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Art For Art's Sake: Obama Falls For Shaky Arts Arguments

27wwlnlede350661 Ann Hulbert has a nice piece in the NYT about how Obama -- and many others -- misguidedly invoke research when arguing for arts education in schools:

"An emphasis on the arts’ utility in the quest to reach math and reading benchmarks may seem politically smart, but the science it rests on turns out to be shaky....If arts education stakes its claim to students’ time and schools’ money on some unproven power to push standardized test scores upward, its position in American schools is bound to be precarious."

Sure, art is cool, and maybe there's not enough of it in schools these days.  Yeah, some kids really groove on arts education and that helps them get through the system.

But, apparently, there is no killer research out there showing that arts helps kids read and do math.  Read the rest of Hulbert's article for what happens next.


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Do we really need to base our decision to have arts in schools on their ability to raise test scores?
I doubt that raising test scores is why should make a lot of decisions in schools. Unless we all forgot that schools were not created to provide an unending flow of citizens for whatever industry is paying for policy makers at the time, we might remember it was originally created to "To initiate individuals into the values, attitudes and modes of behavior appropriate to active participation in democratic institutions. " (Carr Hartnett, 1994)
Aside from the research to prove arts help reading and math, which seems wrong headed and technocratic in nature, there are other valid reasons to include the arts in an academic curriculum.

Here are Ten from Elliot Eisner

The arts teach children to make good judgments about qualitative relationships.
Unlike much of the curriculum in which correct answers and rules prevail, in the arts, it is judgment rather than rules that prevail.
The arts teach children that problems can have more than one solution and that questions can have more than one answer.
The arts celebrate multiple perspectives. One of their large lessons is that there are many ways to see and interpret the world.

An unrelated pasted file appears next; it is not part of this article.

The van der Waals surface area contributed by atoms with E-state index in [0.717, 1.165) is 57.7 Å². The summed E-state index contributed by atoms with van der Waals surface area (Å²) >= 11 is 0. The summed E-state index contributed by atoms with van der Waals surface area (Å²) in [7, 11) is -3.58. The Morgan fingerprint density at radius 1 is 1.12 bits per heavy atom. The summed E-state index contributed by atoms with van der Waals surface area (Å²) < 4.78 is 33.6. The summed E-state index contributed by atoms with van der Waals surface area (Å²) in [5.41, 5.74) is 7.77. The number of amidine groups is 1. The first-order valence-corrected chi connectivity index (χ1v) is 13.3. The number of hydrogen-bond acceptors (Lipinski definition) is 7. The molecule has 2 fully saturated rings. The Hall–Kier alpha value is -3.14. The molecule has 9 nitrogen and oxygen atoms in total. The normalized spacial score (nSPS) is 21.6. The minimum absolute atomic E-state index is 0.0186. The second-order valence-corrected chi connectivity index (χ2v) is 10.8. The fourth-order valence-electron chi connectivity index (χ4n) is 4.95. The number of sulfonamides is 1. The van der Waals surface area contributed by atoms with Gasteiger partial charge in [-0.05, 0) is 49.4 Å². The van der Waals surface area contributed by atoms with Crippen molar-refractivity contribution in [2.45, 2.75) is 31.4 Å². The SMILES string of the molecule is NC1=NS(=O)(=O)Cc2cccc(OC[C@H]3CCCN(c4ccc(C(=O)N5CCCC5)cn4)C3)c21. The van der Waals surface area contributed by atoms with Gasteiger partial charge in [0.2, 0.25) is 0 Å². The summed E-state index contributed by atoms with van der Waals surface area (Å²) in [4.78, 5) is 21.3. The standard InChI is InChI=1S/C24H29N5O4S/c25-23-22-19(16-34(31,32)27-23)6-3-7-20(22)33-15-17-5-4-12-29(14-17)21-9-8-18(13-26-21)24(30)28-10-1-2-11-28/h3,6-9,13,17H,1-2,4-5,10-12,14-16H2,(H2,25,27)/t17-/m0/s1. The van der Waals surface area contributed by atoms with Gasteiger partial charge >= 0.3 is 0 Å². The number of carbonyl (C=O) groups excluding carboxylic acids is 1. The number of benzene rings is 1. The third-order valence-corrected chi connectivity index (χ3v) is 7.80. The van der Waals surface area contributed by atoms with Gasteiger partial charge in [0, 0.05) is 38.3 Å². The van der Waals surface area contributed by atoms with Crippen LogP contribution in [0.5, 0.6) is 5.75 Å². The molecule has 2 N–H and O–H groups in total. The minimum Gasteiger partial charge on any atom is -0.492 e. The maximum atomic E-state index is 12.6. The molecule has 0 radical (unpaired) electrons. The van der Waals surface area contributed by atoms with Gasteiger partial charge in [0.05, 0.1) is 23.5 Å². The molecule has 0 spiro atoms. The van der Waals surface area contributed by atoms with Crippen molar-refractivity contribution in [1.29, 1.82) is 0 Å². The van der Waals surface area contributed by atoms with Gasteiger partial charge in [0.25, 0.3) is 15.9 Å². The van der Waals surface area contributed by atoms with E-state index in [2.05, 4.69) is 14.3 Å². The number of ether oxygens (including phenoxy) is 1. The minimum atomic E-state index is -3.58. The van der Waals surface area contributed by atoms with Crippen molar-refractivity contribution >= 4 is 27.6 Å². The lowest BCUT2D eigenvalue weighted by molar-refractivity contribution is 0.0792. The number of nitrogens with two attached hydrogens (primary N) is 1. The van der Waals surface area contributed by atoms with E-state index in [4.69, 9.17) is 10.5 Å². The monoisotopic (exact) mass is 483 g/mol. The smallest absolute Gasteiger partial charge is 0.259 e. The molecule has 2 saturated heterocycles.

The arts teach children that in complex forms of problem-solving purposes are seldom fixed, but change with circumstance and opportunity. Learning in the arts requires the ability and willingness to surrender to the unanticipated possibilities of the work as it unfolds.
The arts make vivid the fact that words do not, in their literal form or number, exhaust what we can know. The limits of our language do not define the limits of our cognition.
The arts teach students that small differences can have large effects. The arts traffic in subtleties.
The arts teach students to think through and within a material. All art forms employ some means through which images become real.
The arts help children learn to say what cannot be said. When children are invited to disclose what a work of art helps them feel, they must reach into their poetic capacities to find the words that will do the job.
The arts enable us to have experience we can have from no other source and through such experience to discover the range and variety of what we are capable of feeling.
The arts' position in the school curriculum symbolizes to the young what adults believe is important.

Elliott Eisner, in Beyond Creating: The Place for Art in America's Schools. Getty Center for Education in the Arts. 1985 p. 69.

I thought Ann Hulbert, whose work I usually love to read, was a bit simplistic in her analysis of the benefits of arts education to other areas of schooling. Given the difficulty of quantifying such things, "killer" research is probably a bit too much to ask for. But the Dana Foundation recently released a report summarizing various examinations of the benefits of arts education called Learning, Arts, and the Brain. (you can read it at http://www.dana.org/news/publications/publication.aspx?id=10760). The Project Zero study that Hulbert cites is just one of many, and several others refute its claims.

One aspect of arts education, which you refer to somewhat dismissively as "cool," is that "motivation sustains attention" (Posner, Rothbart et al in the Dana Foundation report). As any teacher will tell you, attention is a key component to the learning process. If interest in the arts helps sustain that attention, shouldn't that be considered an important aspect of pedagogy?

Please read Mark Cooper today at Beacon Broadside discussing the ways he has seen his students grown through arts education.


Ok, so what do you suggest????

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